This week’s short walk was out of range for the usual suspects, so it was just Sue and I who set off soon after 2 pm from the car park on Goyt’s Lane above the Goyt Valley. Surprisingly we couldn’t find a pay machine; free parking in the Peak District – surely not!
As is becoming customary on my walks, we set out at a 90 degree angle to the planned route, enabling me to take the above picture of the car park from the disused railway line that looks like a good path if you should choose to use it.
After returning to the start, we descended steeply down to Wildmoorstone Brook. A good bridge crosses the brook, beyond which a track leads enticingly down towards Errwood Reservoir. However, our route turned left, steeply up beside the wall on the left in the picture below.
A short thrutch led us to good views on a hazy day across Errwood and Fernilee Reservoirs.
The contouring path across Wild Moor to Goyt’s Moss was thin but easy to follow. Here the heather hadn’t suffered its normal ‘burn’, but instead had been coppiced. This method of securing fresh new shoots for the grouse seems less disfiguring than the ugly burn marks with which we are more familiar.
Coppicing probably also provides some control over the bracken, which can be seen to the right of the next picture, taken in the afternoon sun as we made our way along the fine path up Berry Clough. No coppicing had taken place here.
The path leads up to the crest of Burbage Edge, from where today’s view to Buxton looked, well, gloomy.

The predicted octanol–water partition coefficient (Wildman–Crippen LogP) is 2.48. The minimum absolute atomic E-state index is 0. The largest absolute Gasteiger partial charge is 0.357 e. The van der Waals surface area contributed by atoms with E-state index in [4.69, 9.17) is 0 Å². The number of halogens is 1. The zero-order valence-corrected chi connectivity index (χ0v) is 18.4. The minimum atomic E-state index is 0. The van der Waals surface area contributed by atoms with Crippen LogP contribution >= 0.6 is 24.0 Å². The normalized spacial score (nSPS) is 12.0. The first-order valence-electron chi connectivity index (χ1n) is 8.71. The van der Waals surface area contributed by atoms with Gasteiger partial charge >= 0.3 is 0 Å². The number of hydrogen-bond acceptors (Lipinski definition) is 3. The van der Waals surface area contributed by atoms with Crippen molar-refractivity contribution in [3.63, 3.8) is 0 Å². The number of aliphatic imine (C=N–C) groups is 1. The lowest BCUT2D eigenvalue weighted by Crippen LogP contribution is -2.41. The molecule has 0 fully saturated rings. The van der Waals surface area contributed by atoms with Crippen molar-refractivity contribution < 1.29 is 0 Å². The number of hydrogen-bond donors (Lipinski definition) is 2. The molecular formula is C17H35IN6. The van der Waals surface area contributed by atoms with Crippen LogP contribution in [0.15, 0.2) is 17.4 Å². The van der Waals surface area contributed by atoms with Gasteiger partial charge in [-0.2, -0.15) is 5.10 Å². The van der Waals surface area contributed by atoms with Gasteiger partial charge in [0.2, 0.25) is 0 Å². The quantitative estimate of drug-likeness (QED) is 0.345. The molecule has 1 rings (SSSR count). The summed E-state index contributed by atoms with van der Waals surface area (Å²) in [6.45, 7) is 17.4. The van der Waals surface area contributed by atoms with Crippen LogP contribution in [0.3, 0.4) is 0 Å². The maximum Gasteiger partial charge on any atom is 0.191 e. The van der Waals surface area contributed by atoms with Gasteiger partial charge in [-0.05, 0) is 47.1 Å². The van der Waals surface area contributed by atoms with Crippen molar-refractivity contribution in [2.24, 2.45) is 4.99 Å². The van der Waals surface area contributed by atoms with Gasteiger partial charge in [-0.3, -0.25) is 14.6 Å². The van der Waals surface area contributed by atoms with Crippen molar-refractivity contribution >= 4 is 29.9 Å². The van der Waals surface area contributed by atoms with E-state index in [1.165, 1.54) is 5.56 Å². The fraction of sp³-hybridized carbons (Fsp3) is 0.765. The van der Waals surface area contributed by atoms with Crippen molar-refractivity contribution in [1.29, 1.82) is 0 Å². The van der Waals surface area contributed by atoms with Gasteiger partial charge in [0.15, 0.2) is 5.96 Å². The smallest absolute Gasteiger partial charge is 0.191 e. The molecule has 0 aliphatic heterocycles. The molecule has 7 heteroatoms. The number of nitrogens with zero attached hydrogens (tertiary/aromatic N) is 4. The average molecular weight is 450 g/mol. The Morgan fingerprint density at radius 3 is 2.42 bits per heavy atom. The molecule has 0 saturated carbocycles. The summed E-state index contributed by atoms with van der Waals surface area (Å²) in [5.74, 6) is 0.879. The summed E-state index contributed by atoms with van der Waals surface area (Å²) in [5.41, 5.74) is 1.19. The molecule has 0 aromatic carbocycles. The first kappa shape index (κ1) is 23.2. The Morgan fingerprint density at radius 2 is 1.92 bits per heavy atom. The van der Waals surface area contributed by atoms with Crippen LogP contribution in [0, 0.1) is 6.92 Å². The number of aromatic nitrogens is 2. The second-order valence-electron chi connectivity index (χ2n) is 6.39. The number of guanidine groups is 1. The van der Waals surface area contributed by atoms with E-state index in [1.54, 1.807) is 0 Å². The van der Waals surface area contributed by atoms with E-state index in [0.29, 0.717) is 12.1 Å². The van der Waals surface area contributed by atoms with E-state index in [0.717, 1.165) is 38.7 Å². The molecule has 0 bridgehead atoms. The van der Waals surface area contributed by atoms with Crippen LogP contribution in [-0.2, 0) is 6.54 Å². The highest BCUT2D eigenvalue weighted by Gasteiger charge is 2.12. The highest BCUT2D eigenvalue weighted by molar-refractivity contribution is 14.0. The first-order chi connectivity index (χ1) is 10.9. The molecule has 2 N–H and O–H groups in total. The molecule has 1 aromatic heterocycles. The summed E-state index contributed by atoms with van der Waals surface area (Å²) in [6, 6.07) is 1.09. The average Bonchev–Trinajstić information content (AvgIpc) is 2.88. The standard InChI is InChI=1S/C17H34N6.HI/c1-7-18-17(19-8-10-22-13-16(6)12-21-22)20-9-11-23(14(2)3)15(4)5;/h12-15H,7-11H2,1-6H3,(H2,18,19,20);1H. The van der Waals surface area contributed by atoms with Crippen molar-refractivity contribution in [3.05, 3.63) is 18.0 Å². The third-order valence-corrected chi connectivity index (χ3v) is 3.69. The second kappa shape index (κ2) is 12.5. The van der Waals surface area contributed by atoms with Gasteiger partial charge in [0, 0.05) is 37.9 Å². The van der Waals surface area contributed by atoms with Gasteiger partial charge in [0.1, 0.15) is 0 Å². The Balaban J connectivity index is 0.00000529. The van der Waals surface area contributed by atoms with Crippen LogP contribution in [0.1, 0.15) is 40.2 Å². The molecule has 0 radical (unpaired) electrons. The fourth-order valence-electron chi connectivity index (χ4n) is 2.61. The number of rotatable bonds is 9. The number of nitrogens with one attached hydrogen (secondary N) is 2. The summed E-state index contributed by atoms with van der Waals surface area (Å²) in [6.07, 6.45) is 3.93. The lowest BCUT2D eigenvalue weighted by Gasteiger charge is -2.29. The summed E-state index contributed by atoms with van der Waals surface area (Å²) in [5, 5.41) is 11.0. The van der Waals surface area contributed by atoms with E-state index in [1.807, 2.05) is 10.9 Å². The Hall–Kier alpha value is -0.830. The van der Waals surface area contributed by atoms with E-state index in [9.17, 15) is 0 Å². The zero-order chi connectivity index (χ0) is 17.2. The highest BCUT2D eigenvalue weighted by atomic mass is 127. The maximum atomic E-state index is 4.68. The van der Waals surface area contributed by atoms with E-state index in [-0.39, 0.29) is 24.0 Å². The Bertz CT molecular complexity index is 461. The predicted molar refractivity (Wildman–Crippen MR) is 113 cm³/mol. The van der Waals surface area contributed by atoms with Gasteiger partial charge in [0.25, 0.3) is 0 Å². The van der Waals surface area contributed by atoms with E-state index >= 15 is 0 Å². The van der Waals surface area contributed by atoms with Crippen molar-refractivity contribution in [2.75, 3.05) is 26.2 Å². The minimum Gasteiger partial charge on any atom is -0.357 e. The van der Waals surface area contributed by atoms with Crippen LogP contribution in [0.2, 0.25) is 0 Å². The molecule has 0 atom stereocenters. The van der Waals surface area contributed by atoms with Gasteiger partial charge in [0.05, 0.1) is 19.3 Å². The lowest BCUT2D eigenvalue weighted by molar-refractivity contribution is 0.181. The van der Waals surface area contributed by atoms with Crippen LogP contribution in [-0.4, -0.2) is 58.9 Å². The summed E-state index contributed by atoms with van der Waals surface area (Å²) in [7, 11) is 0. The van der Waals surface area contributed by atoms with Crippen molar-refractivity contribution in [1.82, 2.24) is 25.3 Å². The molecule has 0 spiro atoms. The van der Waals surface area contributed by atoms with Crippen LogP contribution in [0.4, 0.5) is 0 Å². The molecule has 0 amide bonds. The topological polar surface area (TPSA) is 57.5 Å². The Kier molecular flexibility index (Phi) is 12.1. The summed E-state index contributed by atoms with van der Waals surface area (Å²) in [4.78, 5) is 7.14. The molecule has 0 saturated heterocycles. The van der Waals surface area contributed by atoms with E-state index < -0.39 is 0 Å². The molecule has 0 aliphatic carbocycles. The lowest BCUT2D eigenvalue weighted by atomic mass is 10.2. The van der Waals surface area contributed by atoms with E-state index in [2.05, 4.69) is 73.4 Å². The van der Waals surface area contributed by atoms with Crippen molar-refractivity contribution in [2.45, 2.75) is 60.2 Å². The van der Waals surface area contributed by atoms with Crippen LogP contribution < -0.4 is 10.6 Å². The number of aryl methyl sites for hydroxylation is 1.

A suitable trig point was found on which to rest the camera. We passed only one person on this walk, right at the beginning.
From the trig point the sun was setting behind Shining Tor and the Cat & Fiddle.
We lingered a little while, noting kestrels, rabbits, grouse, pheasants and various LBJs, whilst the sky prepared for sunset. I was surprised not to encounter any hill baggers, as the Hill Baggers’ website informs me that this is Hill Number 7732, a ‘subdewey’. Wow!
A proper photographer would have had the patience to stay high, but we meandered down the edge towards Beet Wood before the best of the colours were concealed from our view by woods and moors.
Below Beet Wood a ‘footpath’ leads to The Beet – a private house with posh cars and a public footpath running through the garden.
Another footpath, a proper one this time, leads through Watford Wood to Watford Farm, the home of two rather sad looking tractors.
The above picture was taken at 1/6 second at f3.3, so I’m lucky it came out at all. We got some lovely sky colours as we negotiated the bogs of Watford Moor and the even worse bogs by Longhill Farm, but by now it was almost dark.
Luckily there was very little traffic on Goyt’s Lane after we had left the wide verge of the A5004. Just as well, as Sue got delayed by a call from work that pinned her to a rare point of reception for quite some time.
Here’s our route – 10.5 km with 350 metres ascent, in rather less than 3 hours.
A nice little outing, and despite the little bit of bogginess on Watford Moor our feet remained comfortably dry.
We adjourned for an excellent meal at Simply Thai, in Buxton, then an interesting evening at the Opera House with Paul Goldstein and Chris Packham. I felt a bit out of place in this gathering for long lens aficionados. The pictures in this posting would all have been deleted by this duo due to their intrinsic flaws, and there were condescending comments along the lines “if you don’t want to be doing this sort of thing you shouldn’t be here” – pointing to a row of freezing cold photographers snapping at some whales’ tails. Actually, I thought, I like looking at the pictures on the big screen at the Opera House, but I’m more than happy to let someone else endure the pain required to take them.